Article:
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Discussion Starter #1
My 2000 V6 has about 85k miles. By the time I reach 105k miles, the truck will probably be 12-13 years old.

Is it recommended that I change the timing belt earlier than the 105k mile spec based on the age of the truck?
 

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i had a buddy just do his belt and his truck is an 04 , the belt was starting to crack in a few places thats only 6 years old

so yes i would look at replacing it before the 105k

i plan on doin mine very soon , i have an 02 with 73k
 

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Time is just as important as mileage. If it is at the recommended time before the mileage change it. Just like oil changes, time is as important.
 

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Probably not a bad idea to do it sooner rather than later as Mathster stated.

Cheap insurance...
I changed my 01 when it had 135xxx
It actually looked ok but every truck is different.
 

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Thanks for all the great advice. It does make sense to err on the side of caution. Here's an excerpt from a highly-respected independent garage near where I live.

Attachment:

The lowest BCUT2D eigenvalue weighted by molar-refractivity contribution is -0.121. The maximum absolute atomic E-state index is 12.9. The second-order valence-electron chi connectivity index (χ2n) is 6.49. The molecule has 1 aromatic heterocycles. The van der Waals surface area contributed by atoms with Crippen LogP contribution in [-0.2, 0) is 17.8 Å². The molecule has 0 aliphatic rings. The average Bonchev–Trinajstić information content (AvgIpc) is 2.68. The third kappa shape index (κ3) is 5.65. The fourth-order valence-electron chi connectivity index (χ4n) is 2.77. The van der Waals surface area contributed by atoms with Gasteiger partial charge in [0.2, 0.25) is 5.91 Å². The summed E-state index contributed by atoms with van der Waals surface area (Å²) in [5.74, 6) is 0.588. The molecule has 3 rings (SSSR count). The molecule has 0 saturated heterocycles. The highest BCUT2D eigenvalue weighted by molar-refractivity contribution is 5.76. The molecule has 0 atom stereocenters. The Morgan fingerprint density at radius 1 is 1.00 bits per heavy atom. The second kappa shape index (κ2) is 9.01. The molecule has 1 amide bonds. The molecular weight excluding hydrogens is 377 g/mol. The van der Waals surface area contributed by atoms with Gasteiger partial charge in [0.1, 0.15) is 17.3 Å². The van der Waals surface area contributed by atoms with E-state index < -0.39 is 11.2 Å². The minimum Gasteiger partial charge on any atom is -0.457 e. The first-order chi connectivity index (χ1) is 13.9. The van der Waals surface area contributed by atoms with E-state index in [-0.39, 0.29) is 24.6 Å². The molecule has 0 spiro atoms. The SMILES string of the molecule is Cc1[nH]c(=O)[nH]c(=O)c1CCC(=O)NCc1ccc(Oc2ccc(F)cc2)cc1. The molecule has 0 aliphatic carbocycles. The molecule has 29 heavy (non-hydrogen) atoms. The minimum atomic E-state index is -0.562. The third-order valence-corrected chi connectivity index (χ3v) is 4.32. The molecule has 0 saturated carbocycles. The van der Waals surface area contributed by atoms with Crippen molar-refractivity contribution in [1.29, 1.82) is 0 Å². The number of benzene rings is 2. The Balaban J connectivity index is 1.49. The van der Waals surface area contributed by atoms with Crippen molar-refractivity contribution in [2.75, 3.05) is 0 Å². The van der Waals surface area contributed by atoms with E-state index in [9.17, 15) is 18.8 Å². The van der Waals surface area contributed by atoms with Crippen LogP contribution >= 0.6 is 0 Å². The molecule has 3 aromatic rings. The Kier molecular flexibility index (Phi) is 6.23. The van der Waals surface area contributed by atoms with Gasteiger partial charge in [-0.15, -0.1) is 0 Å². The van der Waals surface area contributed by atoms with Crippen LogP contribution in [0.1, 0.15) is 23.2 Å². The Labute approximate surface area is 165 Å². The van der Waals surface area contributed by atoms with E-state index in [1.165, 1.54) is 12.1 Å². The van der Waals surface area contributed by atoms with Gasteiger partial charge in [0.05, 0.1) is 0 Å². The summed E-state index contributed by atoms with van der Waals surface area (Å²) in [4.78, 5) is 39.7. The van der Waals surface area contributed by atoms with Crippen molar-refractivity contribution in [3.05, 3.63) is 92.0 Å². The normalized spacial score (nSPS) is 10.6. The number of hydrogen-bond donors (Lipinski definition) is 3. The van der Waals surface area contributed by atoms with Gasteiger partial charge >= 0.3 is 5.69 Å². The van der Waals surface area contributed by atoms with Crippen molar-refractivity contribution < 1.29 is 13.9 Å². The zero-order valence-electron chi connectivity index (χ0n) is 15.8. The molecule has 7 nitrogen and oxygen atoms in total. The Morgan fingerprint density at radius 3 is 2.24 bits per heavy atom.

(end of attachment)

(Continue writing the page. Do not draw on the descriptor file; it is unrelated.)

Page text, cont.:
"According to Nissan, the timing belt depends on both miles and age .... whichever comes first.

I made a call to Nissan Corp. to find out how many years until timing belt needs to be changed but to my surprise they did not know that information and told me to call a dealership.

According to OC Nissan, the age on when the timing belt needs to be replaced is 7 years.
I usually don't believe what the dealerships says and usually go with Nissan corporation (car manual) but since we have no choice, I would have to go with the dealership.

I know that oil changes are 3750 miles or 3 month. So if you calculate that, 105K miles would be 7 years.